Dr. Murad: Can you point to any solutions, initiatives, or even personal healings that have taken place as a result of the gallery’s work?

Crandall: There have been many! We’ve created exhibitions and events with departments and schools on both USC campuses, as well as with UCLA and other academic institution—from preschool through postdoctoral studies. For example, we helped to bring together the neuroscientists, musicians, artists, and educators who formed IQsonics’ Online Music-Based Program, which helps children overcome speech delay and other learning differences, including autism. Music often can reach neuro-divergent kids in ways that conventional learning methods can’t.

Our exhibition of your art was the catalyst for a symposium featuring you and Dr. Rishi Manchanda, author of The Upstream Doctors, about physicians who look “upstream” for the causes of our problems, rather than “downstream,” at the level of symptoms. Like you, Dr. Manchanda sees that health—and illness—begin in our everyday lives and how we live, work, eat, and play. Like you, he argues that our health often depends even more on our social and environmental settings than it does on cutting-edge medical care.

We have hosted many such forums, which bring together leaders in diverse disciplines to address our most pressing human problems. These forums help participants see and understand the world differently. They also model the value of respectful differences of opinion, which is the only way we’re going to develop solutions that work for everyone.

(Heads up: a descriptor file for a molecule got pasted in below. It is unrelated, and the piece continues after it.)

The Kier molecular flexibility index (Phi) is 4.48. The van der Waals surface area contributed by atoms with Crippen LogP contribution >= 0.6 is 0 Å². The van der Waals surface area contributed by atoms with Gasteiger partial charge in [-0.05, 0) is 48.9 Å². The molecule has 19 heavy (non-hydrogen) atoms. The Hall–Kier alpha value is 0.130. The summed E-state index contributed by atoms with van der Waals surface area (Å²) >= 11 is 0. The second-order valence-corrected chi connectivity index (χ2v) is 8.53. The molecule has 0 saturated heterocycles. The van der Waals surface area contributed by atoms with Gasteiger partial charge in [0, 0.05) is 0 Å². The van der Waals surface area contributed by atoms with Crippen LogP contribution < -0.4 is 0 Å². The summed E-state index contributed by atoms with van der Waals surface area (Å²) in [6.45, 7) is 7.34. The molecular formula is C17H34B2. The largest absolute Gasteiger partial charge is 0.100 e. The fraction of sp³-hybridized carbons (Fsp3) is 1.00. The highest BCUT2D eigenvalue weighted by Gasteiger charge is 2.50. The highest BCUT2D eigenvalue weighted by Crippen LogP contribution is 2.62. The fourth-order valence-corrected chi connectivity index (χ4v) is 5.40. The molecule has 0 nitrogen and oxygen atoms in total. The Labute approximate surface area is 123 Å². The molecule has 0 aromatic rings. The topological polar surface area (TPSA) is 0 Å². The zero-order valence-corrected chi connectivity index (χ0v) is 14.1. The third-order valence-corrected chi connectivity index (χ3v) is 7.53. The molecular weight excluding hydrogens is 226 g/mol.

Dr. Murad: Yes, that was a great conversation with Dr. Manchanda—and I’m glad that it got a lot of media coverage. I understand you are also involved in a couple of programs involving veterans.

Crandall: Yes, we’ve worked with CalVet Home in West Los Angeles, and creatively with VetArt, offering daylong art workshops with artists and veterans. Like VetArt, we believe that art experiences can be tremendously therapeutic, helping veterans release trauma, express difficult emotions, forge new relationships, and smooth their adjustment to life outside the military. Making art in a community setting, in particular, helps veterans create new connections that come to reflect a new internal landscape, with new social, emotional, and even neurological connections that can lead to stability in relationships, employment, and housing. This is a great example of “upstream doctoring,” rather than simply medicating to treat the symptoms of veterans’ trauma or other health issues. We’re also proud to have exhibited a number of bronze sculptures created by vets in the VetArt program.

We’re currently working with VetArt to prepare for the Proven Participatory Arts Programs for Veterans and their Families at the 2020 Americans for the Arts convention in Washington, DC, in June 2020, and for the National Organization for Arts in Health (NOAH) international conference in September 2020.

It’s a slow process, but we’re steadily building awareness that health doesn’t come in a bottle. It’s a reflection of how we live our lives—physically, emotionally, and spiritually. The good news is that we don’t always need an expert to write a prescription for us; we can take charge of it ourselves.